A quick overview of a powerful feature

Nicholas Cunningham
Aug 21 · 3 min read
Photo by Joshua Ang at Unsplash

TypeScript has provided us with many opportunities for JavaScript. One of those is type safety checking at compile time.

In this article, we will briefly go over how we can enhance our code base by using generics instead of ignoring the types by using any.

If you are experienced with server-side languages, such as C#, Java, etc., you would already have an understanding or at least been introduced to how it works.

Take, for example, the function below:

Now, that is a basic function. Our definition is simply to add two variables.

If the variables are numeric, it will do a mathematical addition and return the sum. However, if at least one of the variables is a string, it will concatenate it and return a string.

When we hover to get some type of help, we would see:

By default, TypeScript types variables as any because every variable must have a type. The type any basically says that, once a variable or function has this type, the compiler should not type-check it.

Though this can be very tempting to use, I would highly encourage and recommend you not to use it. Of course, there are edge cases where it’s more convenient to use any instead of writing a convoluted type check. However, the first approach is to assign a proper type.

Now, let’s assume that we want to keep the same function structure but allow the consumer of the function to define which type it should return.

It’s quite hard to do this, however. Here is what you need to do:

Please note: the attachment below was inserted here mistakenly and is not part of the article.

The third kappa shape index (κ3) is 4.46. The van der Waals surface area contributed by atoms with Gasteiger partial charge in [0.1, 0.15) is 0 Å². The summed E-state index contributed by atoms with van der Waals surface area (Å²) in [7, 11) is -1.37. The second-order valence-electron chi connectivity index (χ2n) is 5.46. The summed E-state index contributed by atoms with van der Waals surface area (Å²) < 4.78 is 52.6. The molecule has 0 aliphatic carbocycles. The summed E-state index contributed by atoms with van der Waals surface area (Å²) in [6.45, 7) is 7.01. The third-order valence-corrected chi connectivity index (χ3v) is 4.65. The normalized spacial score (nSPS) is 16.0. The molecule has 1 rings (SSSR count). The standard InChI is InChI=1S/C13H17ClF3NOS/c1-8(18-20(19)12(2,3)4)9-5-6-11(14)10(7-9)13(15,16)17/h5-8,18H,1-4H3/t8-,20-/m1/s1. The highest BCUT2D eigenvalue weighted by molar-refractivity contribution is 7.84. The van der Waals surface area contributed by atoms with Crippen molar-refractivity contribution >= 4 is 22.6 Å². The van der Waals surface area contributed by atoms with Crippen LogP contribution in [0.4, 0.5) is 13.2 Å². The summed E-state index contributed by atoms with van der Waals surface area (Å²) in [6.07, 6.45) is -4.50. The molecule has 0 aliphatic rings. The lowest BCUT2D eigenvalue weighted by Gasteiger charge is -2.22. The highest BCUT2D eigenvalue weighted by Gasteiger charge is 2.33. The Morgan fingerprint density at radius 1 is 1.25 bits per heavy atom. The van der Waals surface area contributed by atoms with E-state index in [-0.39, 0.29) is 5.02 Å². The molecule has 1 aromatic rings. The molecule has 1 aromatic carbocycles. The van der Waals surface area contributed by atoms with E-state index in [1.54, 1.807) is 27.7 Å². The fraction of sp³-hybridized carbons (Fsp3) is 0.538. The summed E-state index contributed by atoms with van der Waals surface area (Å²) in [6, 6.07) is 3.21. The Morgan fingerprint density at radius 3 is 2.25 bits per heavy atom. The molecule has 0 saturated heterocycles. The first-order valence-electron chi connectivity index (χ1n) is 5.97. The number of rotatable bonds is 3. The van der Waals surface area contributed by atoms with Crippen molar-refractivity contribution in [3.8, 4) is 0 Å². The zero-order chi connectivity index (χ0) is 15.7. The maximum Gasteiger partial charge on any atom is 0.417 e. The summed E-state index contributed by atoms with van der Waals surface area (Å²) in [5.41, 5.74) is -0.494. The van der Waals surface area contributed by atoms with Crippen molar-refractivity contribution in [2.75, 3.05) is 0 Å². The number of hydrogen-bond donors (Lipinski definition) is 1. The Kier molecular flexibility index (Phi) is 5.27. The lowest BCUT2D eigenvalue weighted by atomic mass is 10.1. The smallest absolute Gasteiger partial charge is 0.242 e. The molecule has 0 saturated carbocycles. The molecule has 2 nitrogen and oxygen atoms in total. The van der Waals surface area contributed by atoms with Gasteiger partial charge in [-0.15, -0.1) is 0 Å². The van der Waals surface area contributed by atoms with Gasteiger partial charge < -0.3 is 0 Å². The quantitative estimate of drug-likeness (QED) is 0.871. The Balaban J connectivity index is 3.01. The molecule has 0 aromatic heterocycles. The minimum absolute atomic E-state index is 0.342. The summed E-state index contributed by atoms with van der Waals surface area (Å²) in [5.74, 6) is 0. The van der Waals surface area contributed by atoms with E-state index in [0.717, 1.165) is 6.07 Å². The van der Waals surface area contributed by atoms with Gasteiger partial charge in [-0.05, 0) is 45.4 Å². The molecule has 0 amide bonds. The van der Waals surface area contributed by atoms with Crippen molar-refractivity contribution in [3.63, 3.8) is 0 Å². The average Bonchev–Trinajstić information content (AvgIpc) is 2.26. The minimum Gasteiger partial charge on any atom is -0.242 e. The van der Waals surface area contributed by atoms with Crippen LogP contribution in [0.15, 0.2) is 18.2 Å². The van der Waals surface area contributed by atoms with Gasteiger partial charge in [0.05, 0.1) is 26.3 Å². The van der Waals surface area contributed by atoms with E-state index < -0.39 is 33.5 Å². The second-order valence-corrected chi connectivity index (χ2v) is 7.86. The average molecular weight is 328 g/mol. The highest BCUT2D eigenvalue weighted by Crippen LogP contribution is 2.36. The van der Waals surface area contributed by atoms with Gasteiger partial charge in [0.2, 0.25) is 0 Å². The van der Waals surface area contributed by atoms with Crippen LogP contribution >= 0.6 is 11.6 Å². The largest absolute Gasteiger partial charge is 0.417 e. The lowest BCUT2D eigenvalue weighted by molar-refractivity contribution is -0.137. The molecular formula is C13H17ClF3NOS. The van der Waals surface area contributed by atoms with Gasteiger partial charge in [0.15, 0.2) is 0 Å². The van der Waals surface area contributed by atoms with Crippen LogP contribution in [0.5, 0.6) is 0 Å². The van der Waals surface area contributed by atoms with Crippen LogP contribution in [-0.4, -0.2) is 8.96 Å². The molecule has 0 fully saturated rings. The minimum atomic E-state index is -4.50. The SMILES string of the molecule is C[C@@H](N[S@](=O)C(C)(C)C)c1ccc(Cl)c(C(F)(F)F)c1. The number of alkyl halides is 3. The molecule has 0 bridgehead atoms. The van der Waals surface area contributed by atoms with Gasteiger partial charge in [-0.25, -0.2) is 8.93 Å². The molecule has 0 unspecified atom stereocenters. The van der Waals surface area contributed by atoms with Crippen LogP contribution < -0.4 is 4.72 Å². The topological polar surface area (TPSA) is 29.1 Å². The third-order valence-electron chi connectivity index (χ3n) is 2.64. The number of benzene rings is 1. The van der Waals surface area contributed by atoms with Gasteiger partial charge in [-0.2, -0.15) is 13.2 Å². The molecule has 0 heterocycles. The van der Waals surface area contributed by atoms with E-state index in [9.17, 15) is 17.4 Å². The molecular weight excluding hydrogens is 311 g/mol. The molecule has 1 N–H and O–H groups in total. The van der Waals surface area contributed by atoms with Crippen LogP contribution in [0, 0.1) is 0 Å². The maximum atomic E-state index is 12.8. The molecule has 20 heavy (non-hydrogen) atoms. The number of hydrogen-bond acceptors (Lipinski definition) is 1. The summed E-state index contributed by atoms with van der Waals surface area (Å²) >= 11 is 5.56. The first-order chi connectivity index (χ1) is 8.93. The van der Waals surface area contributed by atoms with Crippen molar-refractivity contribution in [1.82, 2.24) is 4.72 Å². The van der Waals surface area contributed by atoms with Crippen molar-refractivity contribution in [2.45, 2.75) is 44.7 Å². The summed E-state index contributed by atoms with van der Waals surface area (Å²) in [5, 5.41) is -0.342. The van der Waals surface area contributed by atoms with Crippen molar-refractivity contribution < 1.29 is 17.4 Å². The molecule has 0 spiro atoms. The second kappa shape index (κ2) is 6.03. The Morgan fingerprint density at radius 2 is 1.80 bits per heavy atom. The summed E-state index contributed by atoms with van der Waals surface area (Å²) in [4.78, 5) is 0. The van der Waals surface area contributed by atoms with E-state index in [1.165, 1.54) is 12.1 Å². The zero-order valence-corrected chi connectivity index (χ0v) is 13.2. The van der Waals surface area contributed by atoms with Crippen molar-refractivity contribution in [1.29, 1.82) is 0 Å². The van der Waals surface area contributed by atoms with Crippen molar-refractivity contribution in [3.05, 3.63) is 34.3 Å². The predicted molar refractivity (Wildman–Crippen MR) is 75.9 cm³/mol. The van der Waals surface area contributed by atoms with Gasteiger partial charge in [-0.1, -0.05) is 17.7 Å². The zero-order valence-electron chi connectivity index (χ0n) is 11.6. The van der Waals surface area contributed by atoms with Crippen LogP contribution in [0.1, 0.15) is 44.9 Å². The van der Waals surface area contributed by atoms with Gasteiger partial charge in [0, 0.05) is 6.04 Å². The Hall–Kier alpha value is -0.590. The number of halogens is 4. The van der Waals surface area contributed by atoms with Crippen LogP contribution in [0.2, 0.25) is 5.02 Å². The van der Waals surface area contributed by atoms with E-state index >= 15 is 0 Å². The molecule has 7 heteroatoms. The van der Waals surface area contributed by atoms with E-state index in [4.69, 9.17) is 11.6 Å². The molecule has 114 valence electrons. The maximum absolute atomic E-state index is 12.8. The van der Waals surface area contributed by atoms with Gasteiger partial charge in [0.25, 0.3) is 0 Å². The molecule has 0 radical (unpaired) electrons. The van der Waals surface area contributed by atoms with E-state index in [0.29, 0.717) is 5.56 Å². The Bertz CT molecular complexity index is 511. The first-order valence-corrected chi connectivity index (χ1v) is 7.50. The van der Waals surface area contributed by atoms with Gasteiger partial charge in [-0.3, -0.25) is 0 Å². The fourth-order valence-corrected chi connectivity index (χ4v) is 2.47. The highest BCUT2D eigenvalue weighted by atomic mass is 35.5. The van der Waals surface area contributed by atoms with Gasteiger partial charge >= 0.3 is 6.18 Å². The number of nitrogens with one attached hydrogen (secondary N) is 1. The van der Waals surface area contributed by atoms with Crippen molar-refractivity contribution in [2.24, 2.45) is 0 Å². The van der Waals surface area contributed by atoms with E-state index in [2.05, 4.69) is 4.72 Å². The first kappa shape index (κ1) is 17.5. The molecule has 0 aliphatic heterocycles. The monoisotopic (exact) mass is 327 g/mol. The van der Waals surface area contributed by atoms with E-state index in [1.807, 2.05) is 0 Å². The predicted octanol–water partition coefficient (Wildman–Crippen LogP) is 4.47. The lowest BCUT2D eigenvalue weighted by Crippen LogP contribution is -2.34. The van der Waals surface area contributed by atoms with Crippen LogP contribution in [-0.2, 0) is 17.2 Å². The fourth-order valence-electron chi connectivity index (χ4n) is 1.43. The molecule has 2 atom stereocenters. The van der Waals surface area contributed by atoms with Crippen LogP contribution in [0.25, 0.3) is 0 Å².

Simple, right?

Now, look at what happens when we hover:

As you can see, all we do is define an arbitrary type as R and then tell the function that our return type will be that same R.

This way, whoever consumes it, can define the return type themselves and it is guaranteed to have that return type after the function has returned!


As you can see, both use the same function, however, the resulting type is not identical as the consumer has changed the return type without touching the function definition.

Please Note: These are not real-world examples and are only used to expose the generic functionality.😅

It is just the tip of the iceberg! There are many more ways to apply this functionality such as functions, interfaces, classes, keys, objects, etc. This is the power of generics.

Instead of using any and ignoring the type, enforce it and use it to your advantage. This will help you and others that are either reading or consuming your codebase in some way.

Additionally, it enhances your testing abilities because it was a great way to construct a “meta” function, without changing the definition but having a consumer-defined result type.

You can learn more about generics by reading the TypeScript Hand Book.
I hope this introduction highlights one of TypeScript’s many features, used to amplify JavaScript and your applications.

Better Programming

Advice for programmers.

Nicholas Cunningham

Written by

Senior Software Developer using Angular

Better Programming

Advice for programmers.

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